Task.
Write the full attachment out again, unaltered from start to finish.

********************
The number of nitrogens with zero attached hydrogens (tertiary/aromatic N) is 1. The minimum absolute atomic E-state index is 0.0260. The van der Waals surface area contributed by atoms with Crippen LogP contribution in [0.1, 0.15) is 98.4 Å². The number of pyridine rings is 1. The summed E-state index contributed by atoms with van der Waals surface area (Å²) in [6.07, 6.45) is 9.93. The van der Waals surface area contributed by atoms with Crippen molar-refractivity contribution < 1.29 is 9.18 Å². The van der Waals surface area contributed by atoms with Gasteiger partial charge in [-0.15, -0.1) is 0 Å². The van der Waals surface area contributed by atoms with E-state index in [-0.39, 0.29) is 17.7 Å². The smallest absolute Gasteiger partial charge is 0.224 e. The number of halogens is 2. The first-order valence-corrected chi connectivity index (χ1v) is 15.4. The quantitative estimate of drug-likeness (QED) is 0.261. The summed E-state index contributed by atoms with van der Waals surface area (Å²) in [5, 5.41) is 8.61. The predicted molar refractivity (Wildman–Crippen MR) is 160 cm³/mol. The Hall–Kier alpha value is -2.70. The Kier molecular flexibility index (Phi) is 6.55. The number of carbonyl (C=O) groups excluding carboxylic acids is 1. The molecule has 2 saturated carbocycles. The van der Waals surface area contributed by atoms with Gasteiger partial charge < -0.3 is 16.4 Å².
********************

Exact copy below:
The number of nitrogens with zero attached hydrogens (tertiary/aromatic N) is 1. The minimum absolute atomic E-state index is 0.0260. The van der Waals surface area contributed by atoms with Crippen LogP contribution in [0.1, 0.15) is 98.4 Å². The number of pyridine rings is 1. The summed E-state index contributed by atoms with van der Waals surface area (Å²) in [6.07, 6.45) is 9.93. The van der Waals surface area contributed by atoms with Crippen molar-refractivity contribution < 1.29 is 9.18 Å². The van der Waals surface area contributed by atoms with Gasteiger partial charge in [-0.15, -0.1) is 0 Å². The van der Waals surface area contributed by atoms with E-state index in [-0.39, 0.29) is 17.7 Å². The smallest absolute Gasteiger partial charge is 0.224 e. The number of halogens is 2. The first-order valence-corrected chi connectivity index (χ1v) is 15.4. The quantitative estimate of drug-likeness (QED) is 0.261. The summed E-state index contributed by atoms with van der Waals surface area (Å²) in [5, 5.41) is 8.61. The predicted molar refractivity (Wildman–Crippen MR) is 160 cm³/mol. The Hall–Kier alpha value is -2.70. The Kier molecular flexibility index (Phi) is 6.55. The number of carbonyl (C=O) groups excluding carboxylic acids is 1. The molecule has 2 saturated carbocycles. The van der Waals surface area contributed by atoms with Gasteiger partial charge < -0.3 is 16.4 Å².